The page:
• Banff Earthquake Double IPA

  • Snowdays Winter Ale


A couple of the beers were not available when we were there but it was an impressive list and I love the way the names of the beers reflect the place and atmosphere. To be in Banff is like being in a magical kingdom anyway and I feel the names of the beers try to capture some of the magic of the place.


My final brewpub was a large one spread out over 2 floors in Gastown, Downtown Vancouver. The Steamworks brewpub/restaurant was fairly crowded on the weekday we visited with a good menu and nice selection of their beers:

  • Pilsner

  • Pale Ale

  • Empress IPA

  • Kanadische Kolsch

  • Killer Cucumber Ale

  • Imperial Red

  • White Angel IPA

  • Oatmeal Stout

  • Jasmine IPA


They also announced their soon to be released beers.

  • Saison

  • Golden Coconut Ale


What stands out for me in this list is that there are 3 IPA’s. Also, they don’t really go for the cute names for their beers. I guess it’s about the beer, as it should be.


I managed to get a taste of 6 beers all told at the Steamworks. The Killer Cucumber Ale really is made with cucumber and had a subtle but distinct pickly taste. The Pale Ale was what I would expect from a Pacific Northwest pale ale with a nice balance and a noticeable citrusy and fruity taste. The Imperial Red was very unique with a taste I could not identify and a nice bitter finish. The Oatmeal Stout was a nicely balanced, full flavored stout. The White Angle IPA had a very different flavor most likely due to a hops variety I am not familiar with.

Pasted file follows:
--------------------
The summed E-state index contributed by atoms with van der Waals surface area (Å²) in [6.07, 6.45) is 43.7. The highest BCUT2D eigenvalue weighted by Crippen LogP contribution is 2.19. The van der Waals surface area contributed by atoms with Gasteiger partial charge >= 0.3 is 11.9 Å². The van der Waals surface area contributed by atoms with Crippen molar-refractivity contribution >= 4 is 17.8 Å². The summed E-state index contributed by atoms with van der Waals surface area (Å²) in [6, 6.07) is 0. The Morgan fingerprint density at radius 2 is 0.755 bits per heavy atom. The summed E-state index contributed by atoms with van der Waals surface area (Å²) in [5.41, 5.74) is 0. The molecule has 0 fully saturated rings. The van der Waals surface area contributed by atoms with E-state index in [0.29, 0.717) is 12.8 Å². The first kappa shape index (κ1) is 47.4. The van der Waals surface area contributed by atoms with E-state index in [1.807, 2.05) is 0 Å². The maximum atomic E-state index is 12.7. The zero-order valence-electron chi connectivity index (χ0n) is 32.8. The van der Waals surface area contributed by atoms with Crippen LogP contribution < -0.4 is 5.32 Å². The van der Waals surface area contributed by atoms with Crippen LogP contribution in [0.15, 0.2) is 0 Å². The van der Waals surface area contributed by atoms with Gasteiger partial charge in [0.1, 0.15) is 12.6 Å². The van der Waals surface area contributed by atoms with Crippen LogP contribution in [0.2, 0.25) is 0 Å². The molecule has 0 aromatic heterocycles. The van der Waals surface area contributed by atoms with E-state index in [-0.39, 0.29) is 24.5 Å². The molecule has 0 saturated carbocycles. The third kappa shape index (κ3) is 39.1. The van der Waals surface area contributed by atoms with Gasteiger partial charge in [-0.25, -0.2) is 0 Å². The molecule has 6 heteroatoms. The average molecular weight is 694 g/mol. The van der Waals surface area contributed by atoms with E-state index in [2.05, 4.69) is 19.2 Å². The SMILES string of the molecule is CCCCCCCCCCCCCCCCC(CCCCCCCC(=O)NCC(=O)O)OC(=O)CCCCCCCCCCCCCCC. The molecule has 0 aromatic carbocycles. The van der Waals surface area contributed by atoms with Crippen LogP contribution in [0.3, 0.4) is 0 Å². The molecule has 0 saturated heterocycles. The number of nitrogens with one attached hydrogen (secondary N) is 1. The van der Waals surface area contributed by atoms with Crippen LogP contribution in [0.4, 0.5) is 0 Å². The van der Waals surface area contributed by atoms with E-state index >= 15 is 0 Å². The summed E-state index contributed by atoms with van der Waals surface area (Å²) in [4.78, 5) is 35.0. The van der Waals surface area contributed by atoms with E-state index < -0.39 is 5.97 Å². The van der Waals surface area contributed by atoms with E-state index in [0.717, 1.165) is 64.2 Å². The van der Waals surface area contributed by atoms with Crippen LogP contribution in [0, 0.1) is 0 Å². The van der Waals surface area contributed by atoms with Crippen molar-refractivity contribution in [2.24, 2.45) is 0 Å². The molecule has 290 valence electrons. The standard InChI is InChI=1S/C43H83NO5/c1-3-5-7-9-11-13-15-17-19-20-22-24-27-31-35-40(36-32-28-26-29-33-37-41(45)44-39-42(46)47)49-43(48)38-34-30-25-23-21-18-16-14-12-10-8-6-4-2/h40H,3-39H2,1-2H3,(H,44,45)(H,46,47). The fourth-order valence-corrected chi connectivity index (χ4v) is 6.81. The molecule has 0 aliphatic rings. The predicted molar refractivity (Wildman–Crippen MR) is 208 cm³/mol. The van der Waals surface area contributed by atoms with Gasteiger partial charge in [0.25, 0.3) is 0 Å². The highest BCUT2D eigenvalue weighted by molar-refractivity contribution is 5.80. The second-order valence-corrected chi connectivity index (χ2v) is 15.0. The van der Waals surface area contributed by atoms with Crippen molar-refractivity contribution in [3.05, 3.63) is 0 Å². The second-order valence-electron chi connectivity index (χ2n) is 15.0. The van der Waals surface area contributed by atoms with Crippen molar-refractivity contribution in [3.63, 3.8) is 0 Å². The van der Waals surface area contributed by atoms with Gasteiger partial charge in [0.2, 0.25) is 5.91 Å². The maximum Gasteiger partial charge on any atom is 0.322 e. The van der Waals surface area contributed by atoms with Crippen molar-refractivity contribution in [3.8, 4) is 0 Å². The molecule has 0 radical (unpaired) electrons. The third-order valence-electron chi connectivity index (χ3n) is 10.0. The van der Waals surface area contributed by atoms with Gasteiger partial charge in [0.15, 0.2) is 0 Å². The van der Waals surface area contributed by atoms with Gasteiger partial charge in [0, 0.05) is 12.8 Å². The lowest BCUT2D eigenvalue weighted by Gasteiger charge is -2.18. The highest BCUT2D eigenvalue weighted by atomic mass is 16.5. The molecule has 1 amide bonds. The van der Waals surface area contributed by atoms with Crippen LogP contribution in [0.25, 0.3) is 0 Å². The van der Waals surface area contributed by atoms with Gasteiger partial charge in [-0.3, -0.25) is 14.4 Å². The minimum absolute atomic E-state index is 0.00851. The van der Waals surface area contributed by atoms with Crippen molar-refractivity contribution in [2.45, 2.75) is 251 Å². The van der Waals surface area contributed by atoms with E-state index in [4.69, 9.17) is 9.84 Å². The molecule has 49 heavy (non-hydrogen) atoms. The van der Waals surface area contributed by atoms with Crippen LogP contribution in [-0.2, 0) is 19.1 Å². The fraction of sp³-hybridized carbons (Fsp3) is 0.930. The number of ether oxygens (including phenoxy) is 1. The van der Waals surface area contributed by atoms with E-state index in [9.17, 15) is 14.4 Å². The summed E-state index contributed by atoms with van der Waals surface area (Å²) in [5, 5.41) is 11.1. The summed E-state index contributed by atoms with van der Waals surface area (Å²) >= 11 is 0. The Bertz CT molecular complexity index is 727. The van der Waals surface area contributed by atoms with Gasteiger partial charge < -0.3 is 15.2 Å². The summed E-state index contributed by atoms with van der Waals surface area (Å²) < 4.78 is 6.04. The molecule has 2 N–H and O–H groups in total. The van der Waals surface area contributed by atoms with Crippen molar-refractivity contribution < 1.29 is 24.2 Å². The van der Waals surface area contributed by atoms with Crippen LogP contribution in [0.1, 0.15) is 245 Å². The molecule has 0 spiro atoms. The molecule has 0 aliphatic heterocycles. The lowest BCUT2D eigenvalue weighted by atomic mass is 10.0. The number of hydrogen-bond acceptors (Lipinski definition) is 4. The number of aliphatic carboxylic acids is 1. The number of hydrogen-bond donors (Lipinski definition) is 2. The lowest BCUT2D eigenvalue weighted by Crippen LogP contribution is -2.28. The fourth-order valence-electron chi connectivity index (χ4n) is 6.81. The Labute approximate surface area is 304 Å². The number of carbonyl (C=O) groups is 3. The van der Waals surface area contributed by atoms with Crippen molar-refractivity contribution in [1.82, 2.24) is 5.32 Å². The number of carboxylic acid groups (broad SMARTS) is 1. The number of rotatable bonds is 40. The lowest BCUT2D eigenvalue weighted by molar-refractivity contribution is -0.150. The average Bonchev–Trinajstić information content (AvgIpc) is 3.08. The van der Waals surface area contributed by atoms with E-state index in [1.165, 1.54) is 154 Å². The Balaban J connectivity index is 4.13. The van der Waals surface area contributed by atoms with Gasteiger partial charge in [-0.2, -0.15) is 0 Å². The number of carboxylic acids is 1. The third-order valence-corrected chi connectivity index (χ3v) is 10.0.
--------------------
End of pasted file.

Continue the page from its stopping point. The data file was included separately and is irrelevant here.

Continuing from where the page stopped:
I also had a small taste of the Saison they had not yet tapped. It was delicious. Saison beers are quite popular in the US and Canada. I remember finding them during my 2012 trip to North America and I saw several examples during my recent visit. The style is supposed to copy the farmhouse beers brewed in French speaking Belgium during the winter months. They are often fruity, but not in the manner of the North American pale ales.